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A Checklist for Preparing to Sell Your Business

Advice on how to sell your business.

It’s easy to make mistakes when preparing to sell your business. The process of having a company change hands involves many complex steps, and if they aren’t followed exactly you may end up losing thousands of dollars.

Use this checklist to help sell your business and get what you deserve:

___1. Understand Your Reasons for Selling

When a business is for sale the first question on everyone’s mind is “Why?” It isn’t easy to build a profitable business. It takes time, money and passion. Your buyer will want to know, “Why are you walking away now?”

If the reason is your desire to retire or a loss of interest in the industry, be honest. If it’s because sales have been poor, you may have to put effort into increasing profitability before you offer it for sale. It’s another way to ensure you find the best person who will offer you what your business is really worth.

___2. Get a Business Valuation

You know what your business is worth. You’ve been keeping an eye on the books, making sales, and paying expenses all these years. But when you are selling an active business, you need an outside perspective.

A professional business valuation will examine your company’s position on the market, gauge its strengths and weaknesses, and provide an unbiased opinion on what your business is worth. You may disagree with the results, but you need to understand that this is the same evaluation your buyers receive. You’ll know where to make improvements. It also helps to know what sort of offers you can expect.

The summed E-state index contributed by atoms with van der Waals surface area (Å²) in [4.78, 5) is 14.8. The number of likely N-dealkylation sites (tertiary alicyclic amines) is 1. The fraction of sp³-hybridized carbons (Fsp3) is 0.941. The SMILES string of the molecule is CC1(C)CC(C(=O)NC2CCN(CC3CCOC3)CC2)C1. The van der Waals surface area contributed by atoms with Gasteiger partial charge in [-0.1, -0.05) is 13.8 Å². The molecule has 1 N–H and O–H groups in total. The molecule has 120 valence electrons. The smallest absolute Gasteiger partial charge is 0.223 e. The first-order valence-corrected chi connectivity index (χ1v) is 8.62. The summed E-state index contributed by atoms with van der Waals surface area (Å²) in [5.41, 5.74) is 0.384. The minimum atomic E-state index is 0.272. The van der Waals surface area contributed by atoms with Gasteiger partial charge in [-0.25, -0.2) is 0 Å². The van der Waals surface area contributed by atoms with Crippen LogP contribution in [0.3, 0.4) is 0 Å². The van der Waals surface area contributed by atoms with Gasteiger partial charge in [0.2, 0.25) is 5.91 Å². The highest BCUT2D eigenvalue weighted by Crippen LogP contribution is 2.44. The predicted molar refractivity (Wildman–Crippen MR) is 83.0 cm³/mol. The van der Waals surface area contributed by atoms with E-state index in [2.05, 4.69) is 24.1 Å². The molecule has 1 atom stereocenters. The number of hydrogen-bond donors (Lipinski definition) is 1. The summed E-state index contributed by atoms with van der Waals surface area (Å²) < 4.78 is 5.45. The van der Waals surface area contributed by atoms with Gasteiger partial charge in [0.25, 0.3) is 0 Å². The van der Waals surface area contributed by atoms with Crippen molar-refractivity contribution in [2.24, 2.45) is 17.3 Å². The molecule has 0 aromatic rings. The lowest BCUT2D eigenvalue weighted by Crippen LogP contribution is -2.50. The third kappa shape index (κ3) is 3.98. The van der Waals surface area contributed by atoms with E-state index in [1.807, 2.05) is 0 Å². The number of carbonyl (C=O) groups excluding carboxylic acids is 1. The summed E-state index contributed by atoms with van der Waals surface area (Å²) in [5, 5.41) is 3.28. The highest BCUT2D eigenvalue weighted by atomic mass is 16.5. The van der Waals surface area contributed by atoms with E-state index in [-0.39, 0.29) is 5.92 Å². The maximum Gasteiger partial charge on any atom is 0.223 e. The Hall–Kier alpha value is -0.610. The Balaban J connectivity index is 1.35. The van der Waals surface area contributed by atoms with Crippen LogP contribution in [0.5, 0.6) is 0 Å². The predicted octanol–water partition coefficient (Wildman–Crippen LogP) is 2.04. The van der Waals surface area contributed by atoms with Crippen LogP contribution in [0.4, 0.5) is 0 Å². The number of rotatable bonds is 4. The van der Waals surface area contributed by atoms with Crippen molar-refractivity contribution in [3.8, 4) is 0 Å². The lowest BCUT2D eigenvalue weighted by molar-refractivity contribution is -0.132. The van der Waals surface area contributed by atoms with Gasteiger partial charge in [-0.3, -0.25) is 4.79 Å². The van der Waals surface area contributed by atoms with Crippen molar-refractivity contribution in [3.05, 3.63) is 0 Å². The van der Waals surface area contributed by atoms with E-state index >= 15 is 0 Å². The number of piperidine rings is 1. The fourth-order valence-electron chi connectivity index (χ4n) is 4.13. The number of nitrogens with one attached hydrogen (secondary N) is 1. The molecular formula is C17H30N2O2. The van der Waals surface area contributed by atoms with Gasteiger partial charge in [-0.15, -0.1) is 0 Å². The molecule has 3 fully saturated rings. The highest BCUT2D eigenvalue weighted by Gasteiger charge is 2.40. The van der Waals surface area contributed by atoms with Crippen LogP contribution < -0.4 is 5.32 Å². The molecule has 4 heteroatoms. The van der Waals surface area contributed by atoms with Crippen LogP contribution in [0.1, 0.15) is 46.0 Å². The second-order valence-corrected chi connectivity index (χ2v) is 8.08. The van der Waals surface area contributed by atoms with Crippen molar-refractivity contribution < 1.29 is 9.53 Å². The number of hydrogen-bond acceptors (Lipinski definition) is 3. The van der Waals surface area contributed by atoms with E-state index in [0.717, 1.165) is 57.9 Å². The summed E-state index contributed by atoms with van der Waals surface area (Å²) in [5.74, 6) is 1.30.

___3. Make Sure Your Records Are in Order

One of the most important things to do to ensure the smooth sale of your business is to put all your accounting and bookkeeping in good order. You need to be able to give your prospective buyer good records that show both income and expenses over a period of at least 3 years.

Buyers are more likely to notice discrepancies than you, and irregularities will damage their confidence in your business. Take time to get everything correct. Consider hiring professional help if necessary.

___4. Determine a Succession Plan

Developing a succession plan you can present to a buyer is an important step in selling your company. Create a future business plan. Share information about employees that will continue to work with high-priority customers, handle departments, and can manage other locations.

This helps establish your confidence in the buyer and will ease the transition. It’s also beneficial to your employees. They helped make the business successful and need to understand their jobs will remain secure while the company changes ownership.

___5. Decide if You Need a Broker

A business broker is someone who can facilitate the sale of your business and list it on marketplaces to which you wouldn’t have access. This service is often performed for a 5%-10% commission on the final sale price.

If you are selling the business to a former employee or family member, try to handle as much of the sale as you can on your own. You want to keep as much of the profit as possible. But it can take years to find the right buyer for your company. Your business broker can cast the widest net. For finding buyers quickly, this is a good investment.

___6. Pre-Qualify Buyers

Pre-qualify anyone who wants to make an offer on your business. It is all too easy to get excited, but most business purchases are financed at least in part by third-party loans.

Before you give anyone your secure information, make sure they have the means and the credit to finance the deal. Don’t be afraid to discontinue negotiations with anyone lacking the ability to pay what the business is worth. There are other buyers out there.

Selling your business is one of the most important things you will ever do. Use this checklist to ensure success.

If you have more questions about navigating these or other business challenges, the team at SmartBooks would love to help. Reach out below.

Get started with SmartBooks and learn more about how we can help your small business.